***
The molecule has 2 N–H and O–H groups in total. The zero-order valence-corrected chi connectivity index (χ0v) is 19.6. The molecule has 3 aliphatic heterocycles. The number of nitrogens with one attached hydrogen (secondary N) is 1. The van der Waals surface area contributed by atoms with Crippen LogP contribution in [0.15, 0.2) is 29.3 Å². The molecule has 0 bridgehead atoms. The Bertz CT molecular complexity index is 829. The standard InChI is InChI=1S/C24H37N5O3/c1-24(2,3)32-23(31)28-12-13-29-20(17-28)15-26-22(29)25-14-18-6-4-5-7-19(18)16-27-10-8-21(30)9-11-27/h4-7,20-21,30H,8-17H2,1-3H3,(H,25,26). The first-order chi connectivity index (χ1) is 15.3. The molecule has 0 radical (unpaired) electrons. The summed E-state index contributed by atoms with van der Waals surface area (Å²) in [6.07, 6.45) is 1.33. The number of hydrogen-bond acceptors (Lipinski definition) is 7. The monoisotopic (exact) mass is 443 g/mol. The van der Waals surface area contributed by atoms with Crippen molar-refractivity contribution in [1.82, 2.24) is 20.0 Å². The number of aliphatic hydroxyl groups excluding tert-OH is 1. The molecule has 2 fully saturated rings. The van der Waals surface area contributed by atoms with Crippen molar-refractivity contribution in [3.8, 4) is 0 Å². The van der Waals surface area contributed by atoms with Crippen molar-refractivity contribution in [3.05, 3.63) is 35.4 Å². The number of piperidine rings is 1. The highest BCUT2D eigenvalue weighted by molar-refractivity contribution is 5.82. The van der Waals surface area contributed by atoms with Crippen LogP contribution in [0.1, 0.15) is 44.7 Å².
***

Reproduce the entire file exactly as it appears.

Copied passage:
The molecule has 2 N–H and O–H groups in total. The zero-order valence-corrected chi connectivity index (χ0v) is 19.6. The molecule has 3 aliphatic heterocycles. The number of nitrogens with one attached hydrogen (secondary N) is 1. The van der Waals surface area contributed by atoms with Crippen LogP contribution in [0.15, 0.2) is 29.3 Å². The molecule has 0 bridgehead atoms. The Bertz CT molecular complexity index is 829. The standard InChI is InChI=1S/C24H37N5O3/c1-24(2,3)32-23(31)28-12-13-29-20(17-28)15-26-22(29)25-14-18-6-4-5-7-19(18)16-27-10-8-21(30)9-11-27/h4-7,20-21,30H,8-17H2,1-3H3,(H,25,26). The first-order chi connectivity index (χ1) is 15.3. The molecule has 0 radical (unpaired) electrons. The summed E-state index contributed by atoms with van der Waals surface area (Å²) in [6.07, 6.45) is 1.33. The number of hydrogen-bond acceptors (Lipinski definition) is 7. The monoisotopic (exact) mass is 443 g/mol. The van der Waals surface area contributed by atoms with Crippen molar-refractivity contribution in [1.82, 2.24) is 20.0 Å². The number of aliphatic hydroxyl groups excluding tert-OH is 1. The molecule has 2 fully saturated rings. The van der Waals surface area contributed by atoms with Crippen molar-refractivity contribution in [3.8, 4) is 0 Å². The van der Waals surface area contributed by atoms with Crippen molar-refractivity contribution in [3.05, 3.63) is 35.4 Å². The number of piperidine rings is 1. The highest BCUT2D eigenvalue weighted by molar-refractivity contribution is 5.82. The van der Waals surface area contributed by atoms with Crippen LogP contribution in [0.1, 0.15) is 44.7 Å².